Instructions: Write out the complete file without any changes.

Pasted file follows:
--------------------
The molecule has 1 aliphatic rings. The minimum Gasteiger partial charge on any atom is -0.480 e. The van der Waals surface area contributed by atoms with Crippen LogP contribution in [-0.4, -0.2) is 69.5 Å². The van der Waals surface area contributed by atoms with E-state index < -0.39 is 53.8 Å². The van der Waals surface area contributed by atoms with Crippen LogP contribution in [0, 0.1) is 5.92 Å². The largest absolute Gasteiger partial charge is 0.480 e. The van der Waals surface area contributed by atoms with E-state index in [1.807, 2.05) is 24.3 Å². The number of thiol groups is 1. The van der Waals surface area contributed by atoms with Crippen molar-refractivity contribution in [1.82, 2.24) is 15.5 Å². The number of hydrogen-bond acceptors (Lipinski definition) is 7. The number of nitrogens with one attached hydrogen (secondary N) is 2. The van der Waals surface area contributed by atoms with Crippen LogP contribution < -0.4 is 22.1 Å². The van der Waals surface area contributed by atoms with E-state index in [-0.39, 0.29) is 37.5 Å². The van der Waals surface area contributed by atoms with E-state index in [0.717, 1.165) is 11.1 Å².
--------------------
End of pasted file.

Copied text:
The molecule has 1 aliphatic rings. The minimum Gasteiger partial charge on any atom is -0.480 e. The van der Waals surface area contributed by atoms with Crippen LogP contribution in [-0.4, -0.2) is 69.5 Å². The van der Waals surface area contributed by atoms with E-state index < -0.39 is 53.8 Å². The van der Waals surface area contributed by atoms with Crippen LogP contribution in [0, 0.1) is 5.92 Å². The largest absolute Gasteiger partial charge is 0.480 e. The van der Waals surface area contributed by atoms with E-state index in [1.807, 2.05) is 24.3 Å². The number of thiol groups is 1. The van der Waals surface area contributed by atoms with Crippen molar-refractivity contribution in [1.82, 2.24) is 15.5 Å². The number of hydrogen-bond acceptors (Lipinski definition) is 7. The number of nitrogens with one attached hydrogen (secondary N) is 2. The van der Waals surface area contributed by atoms with Crippen LogP contribution < -0.4 is 22.1 Å². The van der Waals surface area contributed by atoms with E-state index in [-0.39, 0.29) is 37.5 Å². The van der Waals surface area contributed by atoms with E-state index in [0.717, 1.165) is 11.1 Å².